Complementary Medicines Australia (CMA) welcomes initiatives announced in the 2019 Federal Health Budget, handed down on 2 April 2019. CMA says the 2019 Budget contains a number of health-related measures that are welcomed. But the opportunity to significantly invest in preventive health to build a more sustainable health system longer-term for Australia has been missed.
The government is investing a record $104 billion in health in 2019-20 as part of a patient-focused investment of $435b over the next four years:
- $737m over seven years for mental health and suicide prevention including
$461m to address youth mental health and suicide prevention.
- $448.5m investment over three years from 2020-21 for the primary care/chronic care funding model to support more flexible care models
- $386m to encourage more Australians to participate in sport, upgrade sporting infrastructure and support elite sport
- 1.1m of extended funding for the Health Star Rating (HSR) System food labelling scheme for an additional two years, with a review of the system to ensure it is meeting objectives.
- $20m for a national anti-smoking campaign
- $6 billion over the forward estimates for medical research, including $160 million on the Indigenous Health Research Fund
- $17.2m for the development of activities and strategies to address a range of specific chronic conditions such as the Public Health and Chronic Disease Grant Program that will fund activities aimed at preventing and managing specific chronic conditions or disease groups that have been recommended in National Strategic Action Plans
- A further investment of $430m in genomics research.
CMA Board President, Paul Mannion said: “While the budget contained a number of welcome initiatives in primary healthcare, it has not significantly invested in prevention and a more deep-seated health reform that will ensure the system is sustainable in the longer term. With an ageing population and half of all Australians already having at least one chronic disease, the need to place a stronger focus upon preventive health has never been more critical.”
Paul Mannion added: “An older and unwell population can only foreshadow higher healthcare costs in the future unless there is a focus and shift towards early prevention, encouraging healthy and active ageing, and supporting individuals to take control of their health. While Australia has a good health system by international standards, rising health costs represent an obstacle to future reform.”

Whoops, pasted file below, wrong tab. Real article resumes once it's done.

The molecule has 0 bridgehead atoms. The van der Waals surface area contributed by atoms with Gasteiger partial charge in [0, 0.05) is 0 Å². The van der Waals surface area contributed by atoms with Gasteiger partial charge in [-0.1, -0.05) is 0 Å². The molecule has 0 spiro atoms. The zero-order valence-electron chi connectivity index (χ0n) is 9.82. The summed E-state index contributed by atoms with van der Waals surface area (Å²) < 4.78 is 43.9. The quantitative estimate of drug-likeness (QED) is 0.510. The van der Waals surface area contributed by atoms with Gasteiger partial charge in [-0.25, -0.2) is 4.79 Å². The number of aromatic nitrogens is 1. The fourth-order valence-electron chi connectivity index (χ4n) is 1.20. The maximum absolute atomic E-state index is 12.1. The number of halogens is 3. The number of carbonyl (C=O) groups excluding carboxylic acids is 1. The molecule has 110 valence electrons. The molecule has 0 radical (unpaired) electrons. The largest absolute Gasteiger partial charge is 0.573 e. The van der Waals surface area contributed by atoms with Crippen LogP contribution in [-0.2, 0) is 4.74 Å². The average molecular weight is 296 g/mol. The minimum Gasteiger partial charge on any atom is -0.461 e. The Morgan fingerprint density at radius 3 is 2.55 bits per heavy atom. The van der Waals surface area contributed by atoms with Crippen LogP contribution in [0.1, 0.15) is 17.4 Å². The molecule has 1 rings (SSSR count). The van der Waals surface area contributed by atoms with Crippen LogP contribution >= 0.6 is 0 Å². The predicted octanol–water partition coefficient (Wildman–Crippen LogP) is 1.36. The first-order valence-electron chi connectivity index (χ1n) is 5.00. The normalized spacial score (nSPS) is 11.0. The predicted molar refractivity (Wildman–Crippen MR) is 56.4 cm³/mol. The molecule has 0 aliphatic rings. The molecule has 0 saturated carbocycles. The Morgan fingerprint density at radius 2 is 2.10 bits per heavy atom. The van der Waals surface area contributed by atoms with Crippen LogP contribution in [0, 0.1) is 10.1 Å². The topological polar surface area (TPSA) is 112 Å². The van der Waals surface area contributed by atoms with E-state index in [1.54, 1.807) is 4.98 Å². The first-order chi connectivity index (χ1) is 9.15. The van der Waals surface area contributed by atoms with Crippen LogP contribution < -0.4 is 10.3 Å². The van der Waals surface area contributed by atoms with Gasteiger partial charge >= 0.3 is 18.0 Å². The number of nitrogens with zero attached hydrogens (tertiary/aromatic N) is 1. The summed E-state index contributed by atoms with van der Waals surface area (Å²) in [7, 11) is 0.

Globally, Australia has well-developed public health programs (such as immunisation) and good infrastructure (water supply, food quality). There are many positive attributes that contribute to the Australian system – world-class medical researchers, low smoking rates, a population that is generally accepting of health-promoting regulations, and the existence of political leadership and bipartisanship on major health issues. Our life expectancy at birth has increased greatly over the last century. This places us in the top third of member countries of the Organisation for Economic Co-operation and Development (OECD) for life expectancy with an age of 80.4 years for males and 84.6 for females.
Still, it is recognised that the Australian health system has room to improve. One in two Australians suffers from chronic disease and these conditions are responsible for most deaths. Treating chronic disease costs the Australian community an estimated $27 billion annually, accounting for more than a third of our national health budget. Australia is ranked in the worst third among OECD countries for obesity among people aged 15 and over, and our alcohol consumption is slightly above the OECD average.
Yet Australia spends just 1.5% of health expenditure on preventative health.
The amount is considerably less than other OECD countries - Canada, New Zealand and the United Kingdom, indicating there are many missed opportunities. Opportunities such as evidence-based prevention measures for overweight and obesity, the growing cohort of older Australians, people with mental health issues and the needs of indigenous Australians.
When looking at Australia’s spend on health prevention, it must be remembered that one-third of all chronic diseases are preventable and can be traced to four lifestyle risk factors:
- Alcohol use
- Tobacco use
- Physical inactivity
- Poor nutrition
The key to determining the appropriate prevention spend is to compare the added value of an increase in spending on preventive health against the opportunity cost of doing so. A growing body of evidence indicates that selected complementary medicine preventive health initiatives are highly cost-effective, especially in the prevention and management of chronic conditions. This is not limited to, but certainly includes, the use of complementary medicines for primary and secondary prevention of illness and encouraging and empowering all Australians to take better care of their health.
Complementary medicines are an important and culturally acceptable part of healthcare around the world, representing for many people an accessible, affordable way to actively contribute to their health. All indicators reflect that there is a real and immediate role for smarter preventive health.